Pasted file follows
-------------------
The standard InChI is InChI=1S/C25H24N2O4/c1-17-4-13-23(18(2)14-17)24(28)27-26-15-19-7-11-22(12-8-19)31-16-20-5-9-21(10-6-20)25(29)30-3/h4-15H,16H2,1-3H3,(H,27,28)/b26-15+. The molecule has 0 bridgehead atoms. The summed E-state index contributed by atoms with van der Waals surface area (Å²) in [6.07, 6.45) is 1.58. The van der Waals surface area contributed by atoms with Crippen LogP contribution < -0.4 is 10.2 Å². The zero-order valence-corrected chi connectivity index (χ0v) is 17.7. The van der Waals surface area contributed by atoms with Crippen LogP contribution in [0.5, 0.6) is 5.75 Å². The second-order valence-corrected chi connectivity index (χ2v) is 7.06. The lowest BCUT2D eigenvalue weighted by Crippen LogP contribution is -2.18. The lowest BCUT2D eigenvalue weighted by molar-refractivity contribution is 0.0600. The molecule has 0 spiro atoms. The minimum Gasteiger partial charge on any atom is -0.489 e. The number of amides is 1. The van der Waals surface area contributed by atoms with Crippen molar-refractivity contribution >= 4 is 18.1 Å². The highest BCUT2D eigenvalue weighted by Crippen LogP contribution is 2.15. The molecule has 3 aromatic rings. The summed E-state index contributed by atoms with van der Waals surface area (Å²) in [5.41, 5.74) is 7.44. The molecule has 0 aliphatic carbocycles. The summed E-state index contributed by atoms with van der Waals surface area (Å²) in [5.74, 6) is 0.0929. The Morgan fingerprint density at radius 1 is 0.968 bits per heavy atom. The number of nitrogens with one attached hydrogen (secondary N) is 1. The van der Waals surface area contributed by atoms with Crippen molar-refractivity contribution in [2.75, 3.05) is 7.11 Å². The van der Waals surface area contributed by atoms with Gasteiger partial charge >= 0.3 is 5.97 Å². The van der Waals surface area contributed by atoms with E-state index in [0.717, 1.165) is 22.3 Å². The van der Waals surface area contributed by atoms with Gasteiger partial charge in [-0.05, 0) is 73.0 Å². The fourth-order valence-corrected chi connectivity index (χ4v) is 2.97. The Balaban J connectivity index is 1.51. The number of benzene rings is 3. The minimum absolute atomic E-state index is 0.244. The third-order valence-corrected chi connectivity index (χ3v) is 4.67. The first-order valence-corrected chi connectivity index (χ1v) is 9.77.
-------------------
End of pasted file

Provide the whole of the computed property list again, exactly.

The standard InChI is InChI=1S/C25H24N2O4/c1-17-4-13-23(18(2)14-17)24(28)27-26-15-19-7-11-22(12-8-19)31-16-20-5-9-21(10-6-20)25(29)30-3/h4-15H,16H2,1-3H3,(H,27,28)/b26-15+. The molecule has 0 bridgehead atoms. The summed E-state index contributed by atoms with van der Waals surface area (Å²) in [6.07, 6.45) is 1.58. The van der Waals surface area contributed by atoms with Crippen LogP contribution < -0.4 is 10.2 Å². The zero-order valence-corrected chi connectivity index (χ0v) is 17.7. The van der Waals surface area contributed by atoms with Crippen LogP contribution in [0.5, 0.6) is 5.75 Å². The second-order valence-corrected chi connectivity index (χ2v) is 7.06. The lowest BCUT2D eigenvalue weighted by Crippen LogP contribution is -2.18. The lowest BCUT2D eigenvalue weighted by molar-refractivity contribution is 0.0600. The molecule has 0 spiro atoms. The minimum Gasteiger partial charge on any atom is -0.489 e. The number of amides is 1. The van der Waals surface area contributed by atoms with Crippen molar-refractivity contribution >= 4 is 18.1 Å². The highest BCUT2D eigenvalue weighted by Crippen LogP contribution is 2.15. The molecule has 3 aromatic rings. The summed E-state index contributed by atoms with van der Waals surface area (Å²) in [5.41, 5.74) is 7.44. The molecule has 0 aliphatic carbocycles. The summed E-state index contributed by atoms with van der Waals surface area (Å²) in [5.74, 6) is 0.0929. The Morgan fingerprint density at radius 1 is 0.968 bits per heavy atom. The number of nitrogens with one attached hydrogen (secondary N) is 1. The van der Waals surface area contributed by atoms with Crippen molar-refractivity contribution in [2.75, 3.05) is 7.11 Å². The van der Waals surface area contributed by atoms with Gasteiger partial charge >= 0.3 is 5.97 Å². The van der Waals surface area contributed by atoms with E-state index in [0.717, 1.165) is 22.3 Å². The van der Waals surface area contributed by atoms with Gasteiger partial charge in [-0.05, 0) is 73.0 Å². The fourth-order valence-corrected chi connectivity index (χ4v) is 2.97. The Balaban J connectivity index is 1.51. The number of benzene rings is 3. The minimum absolute atomic E-state index is 0.244. The third-order valence-corrected chi connectivity index (χ3v) is 4.67. The first-order valence-corrected chi connectivity index (χ1v) is 9.77.